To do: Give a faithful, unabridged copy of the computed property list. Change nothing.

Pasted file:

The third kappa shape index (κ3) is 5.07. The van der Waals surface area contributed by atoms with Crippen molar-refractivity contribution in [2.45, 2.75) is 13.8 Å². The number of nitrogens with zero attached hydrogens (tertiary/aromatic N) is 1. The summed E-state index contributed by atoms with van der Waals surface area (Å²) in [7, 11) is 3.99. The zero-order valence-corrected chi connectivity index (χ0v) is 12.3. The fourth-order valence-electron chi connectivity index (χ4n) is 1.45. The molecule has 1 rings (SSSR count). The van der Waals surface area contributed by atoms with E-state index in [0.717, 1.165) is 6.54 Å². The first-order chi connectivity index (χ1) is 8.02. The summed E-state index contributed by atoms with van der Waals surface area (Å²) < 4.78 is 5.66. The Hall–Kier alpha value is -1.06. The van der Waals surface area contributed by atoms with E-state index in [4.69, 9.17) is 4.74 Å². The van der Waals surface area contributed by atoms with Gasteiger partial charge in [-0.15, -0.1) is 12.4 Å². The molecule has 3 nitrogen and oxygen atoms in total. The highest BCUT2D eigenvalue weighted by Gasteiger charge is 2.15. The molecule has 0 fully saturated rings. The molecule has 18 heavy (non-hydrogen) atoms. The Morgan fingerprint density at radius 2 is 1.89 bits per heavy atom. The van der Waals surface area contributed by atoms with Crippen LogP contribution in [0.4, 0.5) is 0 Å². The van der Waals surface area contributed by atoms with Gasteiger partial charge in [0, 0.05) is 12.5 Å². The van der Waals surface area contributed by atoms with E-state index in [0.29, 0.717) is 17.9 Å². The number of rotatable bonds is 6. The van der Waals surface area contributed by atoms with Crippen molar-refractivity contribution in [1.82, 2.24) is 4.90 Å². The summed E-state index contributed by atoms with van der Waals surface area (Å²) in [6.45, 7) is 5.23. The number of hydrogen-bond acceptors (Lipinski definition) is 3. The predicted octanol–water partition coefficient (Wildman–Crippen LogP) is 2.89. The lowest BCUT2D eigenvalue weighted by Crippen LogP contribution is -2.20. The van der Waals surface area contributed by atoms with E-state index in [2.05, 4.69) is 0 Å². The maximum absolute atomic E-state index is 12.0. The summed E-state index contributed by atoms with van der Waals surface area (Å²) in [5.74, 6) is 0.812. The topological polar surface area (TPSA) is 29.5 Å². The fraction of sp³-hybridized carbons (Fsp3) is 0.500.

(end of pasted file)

The third kappa shape index (κ3) is 5.07. The van der Waals surface area contributed by atoms with Crippen molar-refractivity contribution in [2.45, 2.75) is 13.8 Å². The number of nitrogens with zero attached hydrogens (tertiary/aromatic N) is 1. The summed E-state index contributed by atoms with van der Waals surface area (Å²) in [7, 11) is 3.99. The zero-order valence-corrected chi connectivity index (χ0v) is 12.3. The fourth-order valence-electron chi connectivity index (χ4n) is 1.45. The molecule has 1 rings (SSSR count). The van der Waals surface area contributed by atoms with E-state index in [0.717, 1.165) is 6.54 Å². The first-order chi connectivity index (χ1) is 8.02. The summed E-state index contributed by atoms with van der Waals surface area (Å²) < 4.78 is 5.66. The Hall–Kier alpha value is -1.06. The van der Waals surface area contributed by atoms with E-state index in [4.69, 9.17) is 4.74 Å². The van der Waals surface area contributed by atoms with Gasteiger partial charge in [-0.15, -0.1) is 12.4 Å². The molecule has 3 nitrogen and oxygen atoms in total. The highest BCUT2D eigenvalue weighted by Gasteiger charge is 2.15. The molecule has 0 fully saturated rings. The molecule has 18 heavy (non-hydrogen) atoms. The Morgan fingerprint density at radius 2 is 1.89 bits per heavy atom. The van der Waals surface area contributed by atoms with Crippen LogP contribution in [0.4, 0.5) is 0 Å². The van der Waals surface area contributed by atoms with Gasteiger partial charge in [0, 0.05) is 12.5 Å². The van der Waals surface area contributed by atoms with E-state index in [0.29, 0.717) is 17.9 Å². The number of rotatable bonds is 6. The van der Waals surface area contributed by atoms with Crippen molar-refractivity contribution in [1.82, 2.24) is 4.90 Å². The summed E-state index contributed by atoms with van der Waals surface area (Å²) in [6.45, 7) is 5.23. The number of hydrogen-bond acceptors (Lipinski definition) is 3. The predicted octanol–water partition coefficient (Wildman–Crippen LogP) is 2.89. The lowest BCUT2D eigenvalue weighted by Crippen LogP contribution is -2.20. The van der Waals surface area contributed by atoms with E-state index in [2.05, 4.69) is 0 Å². The maximum absolute atomic E-state index is 12.0. The summed E-state index contributed by atoms with van der Waals surface area (Å²) in [5.74, 6) is 0.812. The topological polar surface area (TPSA) is 29.5 Å². The fraction of sp³-hybridized carbons (Fsp3) is 0.500.